EBs prepared from a mixture of BMP2+ cells with wild-type ES cells in ratios of 1:1, 1:2, 1:4, 10:1, 50:1, 1:10 and 1:50, respectively (using the hanging drop protocol and applying the differentiation protocol as outlined in Figure 5b and also previously described ), did not augment/delay the onset of contractile activity in comparison to control wild-type EBs as observed on day 12. Also, there were no significant differences in terms of the magnitude of the intensity of the contractility (data not shown). This corresponds to the observation that BMP2 added during the differentiation of ES cells did not enhance cardiomyogenesis . Compared to the CGR8 wild-type and β-actin control cells, culturing of the BMP2+ cells for even a further 28 days (35 days in total) in the presence or absence of puromycin did not result in beating clusters of cardiac cells (data not shown). These results suggest that the plated BMP2+ cells did not contain mature beating cardiomyocytes at this stage. In order to investigate the cardiomyogenic potential of the BMP2+ cells to differentiate into cardiac beating cells, EBs were made from the BMP2+ cells using the hanging drop protocol and the differentiation process was observed in comparison to the EBs formed by cells from control EBs. The secondary EBs made from the BMP2+ cells were contracting on day 11, similarly to the secondary EBs formed by cells from seven-day-old control CGR8 wild-type EBs that were not treated with puromycin, as well as EBs made from the β-actin CGR8 clone transfected with β-actin promoter-driven puromycin resistance and EGFP expression cassettes that were treated with puromycin in the same way as the secondary BMP2+ EBs. Notably, the intensity of contraction in the BMP2+ EBs was significantly stronger compared to that in both controls (Additional data file 10). The whole EB was contracting in a jellyfish-like fashion compared to the controls (Figure 5c; Additional data files 11 and 12). The contracting areas persisted for more than a week, which was longer than in the control EBs. In order to investigate whether the increased beating activity of the cardiomyocytes generated from the BMP2+ cells correlates with increased expression of cardiomyocyte specific transcripts, we determined the expression of α-cardiac actin and α-MHC in secondary EBs at day 11. Increased expression levels of both cardiac specific genes was observed in the EBs generated from BMP2+ cells compared to both the control secondary EBs (Figure 5d). Thus, BMP2+ cells have the capacity to develop into cardiomyocytes. Interestingly, the cardiomyogenic potential apparently seems to be regulated by the BMP2+ lineage cells only. These findings suggest that the BMP2+ cells are primed to become cardiomyocytes independently of the other, BMP2 negative lineage cells. However, neither the secondary EBs maintained on puromycin nor the contractile secondary EBs when treated with puromycin contained cardiomyocytes. The question of whether the cardiomyocyte precursors contained in the BMP2+ cell population are the transient derivatives of the NCSCs or another cell lineage needs to be investigated, since NCSCs are also capable of differentiating into cardiomyocytes [59, 60]. However, although the BMP2+ cells are capable of differentiating into beating cardiomyocytes, further extensive investigations are required to demonstrate the cardiogenic potential of these cells in detail, as previously described for ES cell-derived cardiomyocytes .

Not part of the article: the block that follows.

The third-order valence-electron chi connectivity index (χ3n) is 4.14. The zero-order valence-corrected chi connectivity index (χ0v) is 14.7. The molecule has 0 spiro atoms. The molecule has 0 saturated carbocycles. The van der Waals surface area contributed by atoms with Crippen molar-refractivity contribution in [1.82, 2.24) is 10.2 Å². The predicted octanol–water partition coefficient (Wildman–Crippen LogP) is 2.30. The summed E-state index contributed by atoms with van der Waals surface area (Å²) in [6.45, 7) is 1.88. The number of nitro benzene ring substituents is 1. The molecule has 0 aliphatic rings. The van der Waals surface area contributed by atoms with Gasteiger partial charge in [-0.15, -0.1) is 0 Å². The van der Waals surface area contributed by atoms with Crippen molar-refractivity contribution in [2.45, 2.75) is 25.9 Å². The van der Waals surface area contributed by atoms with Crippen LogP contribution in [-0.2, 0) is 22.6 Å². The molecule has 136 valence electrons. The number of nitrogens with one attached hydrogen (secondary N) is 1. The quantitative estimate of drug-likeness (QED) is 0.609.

Vascular and haematopoietic cell gene markers from the BMP2+cell population
Expression of E-cadherin, Flk1, Flt1, Pecam1 and Runx1 shows the presence of vascular endothelial progenitors in the BMP2+ population (Figure 6a). As demonstrated in Figure 1j, BMP2+ cells are able to differentiate into cells with an epithelial/endothelial morphology after being cultured for eight days in the presence of puromycin. Detection of epithelial-like cells has been confirmed by immunostaining. As indicated in Figure 6c, epithelial-like cells were detected even after 11 days of culturing in the presence of puromycin.
Expression of c-kit and CD34 and Runx1 indicates the presence of haematopoietic stem cells in the BMP2+ population (Figure 6a,b). Ihh, which is implicated in haematopoiesis and vasculogenesis  is also expressed in the BMP2+ cells but its expression level is lower than that of the control cells. Flt-1, also known as vascular endothelial growth factor receptor 1 (VEGFR-1), is a high-affinity tyrosine kinase receptor for vascular endothelial growth factor and is normally expressed only in vascular endothelial cells. However, the Flt-1 transcript was recently found to be expressed in human peripheral blood monocytes . Monocytes are known to differentiate into a variety of cell types, such as osteoclasts in bone, dendritic cells in the immune system and mature macrophages in a number of tissues, for example, Kupffer cells in liver . Expression of Flt-1 and c-fms in the BMP2+ population indicates the possible existence of a monocyte-macrophage lineage in these cells.
BMP2+cells give rise to osteoblasts and express gene markers for satellite cells and fibroblasts
Expression of osteopontin, Cbfa, osteocalcin and alkaline phosphatase in BMP2+ cells showed the possible occurrence of osteoblasts (Figure 7a). BMP2+ cells plated and maintained in the differentiation medium with puromycin showed Alizarin red positive clusters after 18 days (Figure 7b), which indicates the first appearance of osteoblasts. After 35 days of culturing in the presence of puromycin, areas brightly stained with Alizarin red were observed, confirming the occurrence of osteoblasts in culture (Figure 7c). These results show that the puromycin resistant BMP2+ cells per se are capable of differentiating into osteoblasts. It may also be possible that the osteoblasts might develop from the BMP2+ derived NCSCs in the presence of an increased BMP2 concentration for longer periods of time .